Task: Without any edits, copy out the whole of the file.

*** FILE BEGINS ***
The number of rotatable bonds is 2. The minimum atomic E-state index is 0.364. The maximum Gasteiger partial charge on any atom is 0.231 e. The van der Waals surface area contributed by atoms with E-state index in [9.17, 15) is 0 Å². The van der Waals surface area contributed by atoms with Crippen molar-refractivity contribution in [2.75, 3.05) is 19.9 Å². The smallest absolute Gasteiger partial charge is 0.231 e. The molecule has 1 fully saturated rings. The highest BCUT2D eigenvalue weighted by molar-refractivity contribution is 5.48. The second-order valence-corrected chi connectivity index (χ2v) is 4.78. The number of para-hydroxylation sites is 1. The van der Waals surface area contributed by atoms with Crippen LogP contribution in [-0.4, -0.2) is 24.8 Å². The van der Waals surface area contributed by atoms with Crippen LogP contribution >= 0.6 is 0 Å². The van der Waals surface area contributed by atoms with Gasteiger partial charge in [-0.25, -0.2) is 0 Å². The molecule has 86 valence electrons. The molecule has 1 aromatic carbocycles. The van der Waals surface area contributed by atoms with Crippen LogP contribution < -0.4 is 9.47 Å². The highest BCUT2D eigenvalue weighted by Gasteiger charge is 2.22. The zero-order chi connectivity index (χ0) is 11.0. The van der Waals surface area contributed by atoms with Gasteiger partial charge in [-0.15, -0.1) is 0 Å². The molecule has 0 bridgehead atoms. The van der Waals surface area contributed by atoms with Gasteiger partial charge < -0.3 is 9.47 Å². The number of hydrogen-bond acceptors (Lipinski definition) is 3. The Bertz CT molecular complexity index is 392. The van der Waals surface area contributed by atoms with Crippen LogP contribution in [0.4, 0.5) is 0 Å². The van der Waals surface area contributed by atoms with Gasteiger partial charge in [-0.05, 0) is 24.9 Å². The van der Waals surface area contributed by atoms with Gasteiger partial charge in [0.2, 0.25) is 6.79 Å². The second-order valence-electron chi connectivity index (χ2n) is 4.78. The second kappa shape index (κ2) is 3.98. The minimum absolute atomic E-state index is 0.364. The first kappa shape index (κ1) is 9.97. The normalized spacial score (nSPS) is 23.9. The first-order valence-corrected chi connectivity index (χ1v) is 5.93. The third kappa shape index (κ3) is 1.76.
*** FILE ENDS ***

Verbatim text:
The number of rotatable bonds is 2. The minimum atomic E-state index is 0.364. The maximum Gasteiger partial charge on any atom is 0.231 e. The van der Waals surface area contributed by atoms with E-state index in [9.17, 15) is 0 Å². The van der Waals surface area contributed by atoms with Crippen molar-refractivity contribution in [2.75, 3.05) is 19.9 Å². The smallest absolute Gasteiger partial charge is 0.231 e. The molecule has 1 fully saturated rings. The highest BCUT2D eigenvalue weighted by molar-refractivity contribution is 5.48. The second-order valence-corrected chi connectivity index (χ2v) is 4.78. The number of para-hydroxylation sites is 1. The van der Waals surface area contributed by atoms with Crippen LogP contribution in [-0.4, -0.2) is 24.8 Å². The van der Waals surface area contributed by atoms with Crippen LogP contribution >= 0.6 is 0 Å². The van der Waals surface area contributed by atoms with Gasteiger partial charge in [-0.25, -0.2) is 0 Å². The molecule has 86 valence electrons. The molecule has 1 aromatic carbocycles. The van der Waals surface area contributed by atoms with Crippen LogP contribution < -0.4 is 9.47 Å². The highest BCUT2D eigenvalue weighted by Gasteiger charge is 2.22. The zero-order chi connectivity index (χ0) is 11.0. The van der Waals surface area contributed by atoms with Gasteiger partial charge in [-0.15, -0.1) is 0 Å². The molecule has 0 bridgehead atoms. The van der Waals surface area contributed by atoms with Gasteiger partial charge < -0.3 is 9.47 Å². The number of hydrogen-bond acceptors (Lipinski definition) is 3. The Bertz CT molecular complexity index is 392. The van der Waals surface area contributed by atoms with Crippen LogP contribution in [0.4, 0.5) is 0 Å². The van der Waals surface area contributed by atoms with Gasteiger partial charge in [-0.05, 0) is 24.9 Å². The van der Waals surface area contributed by atoms with Gasteiger partial charge in [0.2, 0.25) is 6.79 Å². The second-order valence-electron chi connectivity index (χ2n) is 4.78. The second kappa shape index (κ2) is 3.98. The minimum absolute atomic E-state index is 0.364. The first kappa shape index (κ1) is 9.97. The normalized spacial score (nSPS) is 23.9. The first-order valence-corrected chi connectivity index (χ1v) is 5.93. The third kappa shape index (κ3) is 1.76.